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Phuket’s Growing Monkey Population Becoming Menace to Residents and Tourists

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PHUKET – Thailand’ Phuket province will hold a public meeting next month to come up with ways to deal with a growing monkey population that has become menace to residents and tourists.

The meeting will be open to residents, representatives from the tourist industry, provincial officials and animal lovers to exchange ideas and propose solutions, said a source from the provincial panel set up to deal with the problem.

The province has been facing a growing monkey population despite attempts — including sterilization — by authorities to contain their numbers.

“If people think that sterilization is enough, we will continue that course of action,” said the source. “But if they agree to relocate them to other islands, we will do it.”

Relocation to unpopulated islands is among the options the panel is weighing up. It has already looked at five locations — Koh Ngam, Koh Payu, Koh Tanan, Koh Pae and Koh Malee.

These islands have enough natural food and freshwater resources to sustain the animals and ensure their survival, the source said.

If the relocation proposal gets the nod at the public hearing next month, the monkeys will be neutered before being moved, the source added.

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The National Park has put signs up telling people not to feed the monkeys, and there is a 1,000 Baht fine for anyone caught doing so, but the signs tend to be ignored.

The growing monkey population has become a problem for Phuket since 2015, partly because of people feeding them.

The monkeys have reportedly become more aggressive by stealing food, snatching tourists’ belongings and in residential areas, breaking into houses and damaging property and belongings.

Areas in the province that are heavily populated by monkeys included Khao Rang, Bang Rong Pier, Soi Tachin, King Kaew Soi 9, Ban Yamu and Koh Sireh.

It is estimated that there are over 1,000 monkeys living in Phuket, most of them long-tailed and pig-tailed macaques.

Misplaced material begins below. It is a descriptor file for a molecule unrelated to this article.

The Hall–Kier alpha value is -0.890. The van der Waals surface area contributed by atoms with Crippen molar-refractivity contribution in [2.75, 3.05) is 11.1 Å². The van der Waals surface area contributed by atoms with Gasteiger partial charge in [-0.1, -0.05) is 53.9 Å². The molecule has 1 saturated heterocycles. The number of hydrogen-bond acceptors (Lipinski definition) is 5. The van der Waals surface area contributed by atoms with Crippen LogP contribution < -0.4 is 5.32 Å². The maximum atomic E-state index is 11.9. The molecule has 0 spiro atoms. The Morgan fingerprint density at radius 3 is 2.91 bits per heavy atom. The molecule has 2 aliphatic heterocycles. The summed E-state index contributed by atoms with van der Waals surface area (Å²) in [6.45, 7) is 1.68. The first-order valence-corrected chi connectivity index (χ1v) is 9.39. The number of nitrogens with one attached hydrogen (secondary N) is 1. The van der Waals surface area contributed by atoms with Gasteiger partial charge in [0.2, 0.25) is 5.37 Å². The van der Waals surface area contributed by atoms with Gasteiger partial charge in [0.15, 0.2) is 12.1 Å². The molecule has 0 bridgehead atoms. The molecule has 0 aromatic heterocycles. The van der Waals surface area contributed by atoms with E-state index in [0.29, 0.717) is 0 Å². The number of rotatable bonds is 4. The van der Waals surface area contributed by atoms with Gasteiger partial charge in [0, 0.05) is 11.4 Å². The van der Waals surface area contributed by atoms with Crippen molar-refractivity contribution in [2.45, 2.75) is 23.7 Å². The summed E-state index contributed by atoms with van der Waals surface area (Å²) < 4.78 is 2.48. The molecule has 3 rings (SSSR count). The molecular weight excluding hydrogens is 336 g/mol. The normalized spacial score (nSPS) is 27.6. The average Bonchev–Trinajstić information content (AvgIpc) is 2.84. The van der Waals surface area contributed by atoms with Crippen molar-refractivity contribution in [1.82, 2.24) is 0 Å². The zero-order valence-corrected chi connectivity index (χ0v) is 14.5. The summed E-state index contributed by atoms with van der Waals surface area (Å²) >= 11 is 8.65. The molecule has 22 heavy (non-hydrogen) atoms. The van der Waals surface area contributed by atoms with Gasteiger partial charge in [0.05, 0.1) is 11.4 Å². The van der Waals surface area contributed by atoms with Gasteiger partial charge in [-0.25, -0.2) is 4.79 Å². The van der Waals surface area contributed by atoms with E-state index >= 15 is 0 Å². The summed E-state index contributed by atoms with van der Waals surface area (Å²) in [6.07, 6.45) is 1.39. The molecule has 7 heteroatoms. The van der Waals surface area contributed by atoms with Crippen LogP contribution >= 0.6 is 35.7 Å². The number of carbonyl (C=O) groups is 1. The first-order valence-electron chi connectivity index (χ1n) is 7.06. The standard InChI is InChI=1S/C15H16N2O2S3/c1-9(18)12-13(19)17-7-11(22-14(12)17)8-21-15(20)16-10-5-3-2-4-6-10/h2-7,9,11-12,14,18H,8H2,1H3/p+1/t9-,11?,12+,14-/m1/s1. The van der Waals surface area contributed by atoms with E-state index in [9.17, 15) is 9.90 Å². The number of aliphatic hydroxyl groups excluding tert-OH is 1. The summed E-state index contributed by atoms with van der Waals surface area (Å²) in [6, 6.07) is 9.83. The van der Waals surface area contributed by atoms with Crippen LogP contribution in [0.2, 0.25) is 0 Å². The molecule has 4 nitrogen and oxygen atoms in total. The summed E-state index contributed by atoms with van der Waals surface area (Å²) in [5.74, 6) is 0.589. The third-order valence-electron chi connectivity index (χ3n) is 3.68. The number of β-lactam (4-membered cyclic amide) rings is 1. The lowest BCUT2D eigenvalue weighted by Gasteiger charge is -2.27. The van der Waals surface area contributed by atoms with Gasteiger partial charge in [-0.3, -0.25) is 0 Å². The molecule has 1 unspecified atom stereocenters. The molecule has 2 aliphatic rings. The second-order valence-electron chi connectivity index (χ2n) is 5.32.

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The macaque population had grown rapidly, and their food supply had been steadily depleted.

In January of this year, more than 3,000 hungry monkeys are rampaging through houses and monks’ living quarters at two villages in Thailand’s Sisaket province.

Packs of wild long-tailed macaques are seen making their way along local roads at villages Moo 1 and Moo 11 every day.

Some aggressively invade homes in their search for food, forcing householders to stand guard, and to close windows and doors, to keep them out. Undeterred, the monkeys have managed to enter houses through ventilators in roofs.

They also raid the people’s crops.

The macaque population in tambon Muang Khaen has grown rapidly, causing problems for residents and also monks at the temple. The pesky simians now number over 3,000.

Thonglor Jaemsri, village head of Moo 11, said tribes of monkeys had lived in the area ever since human settlement, but their numbers then were not high. They existed on wild fruit and other natural foods.

But the macaque population had grown rapidly, and their food supply had been steadily depleted. This drove them to foraging for food around and inside the homes of the local people, Mr Thonglor said.

The hungry animals also invaded the living quarters of monks at Wat Ban Muang Khaem. The temple had begun giving them leftover food from offerings given during merit-making, but even that was not enough for them.

Although the monkeys had invaded their homes, the people had never assaulted them, he said. They wanted to conserve the animals so the area would become a tourist attraction.

The people simply needed the authorities to control the size of the macaque population, so they could live with them in harmony.


A troop of long-tailed macaques on food patrol in Rasi Salai district of Si Sa Ket.

Householder Suwan Thaptim, 70, said the monkeys prowled in packs 100-200 strong. Most lived in nearby forests, and others at the temple.

Residents who forgot to close their windows would see their houses ransacked, with food stolen and their damaged belongings left scattered everwhere. Invading monkeys had even opened refrigerators and swept all the food inside onto the floor.

There were fights between competing troops of monkeys. They fought over food and chased one another to steal whatever they had looted. The roofs of their houses had become fighting arenas for these animals. Several roofs had been damaged.

Samnak Pupaboon, chairman of Muang Khaem tambon administration organisation, said the TAO normally set aside 35,000 baht a year to buy food to feed the monkeys. An annual buffet party was held for them every year. But no matter how much food they were given, it was never enough.

He wants provincial authorities to survey the monkey population and draw up measures to solve the problem, which also affects their farms. The monkey population must urgently be controlled, he said.


By Apinya Wipatayotin and Sanoh Worarak


The CTNNews editorial team comprises seasoned journalists and writers dedicated to delivering accurate, timely news coverage. They possess a deep understanding of current events, ensuring insightful analysis. With their expertise, the team crafts compelling stories that resonate with readers, keeping them informed on global happenings.

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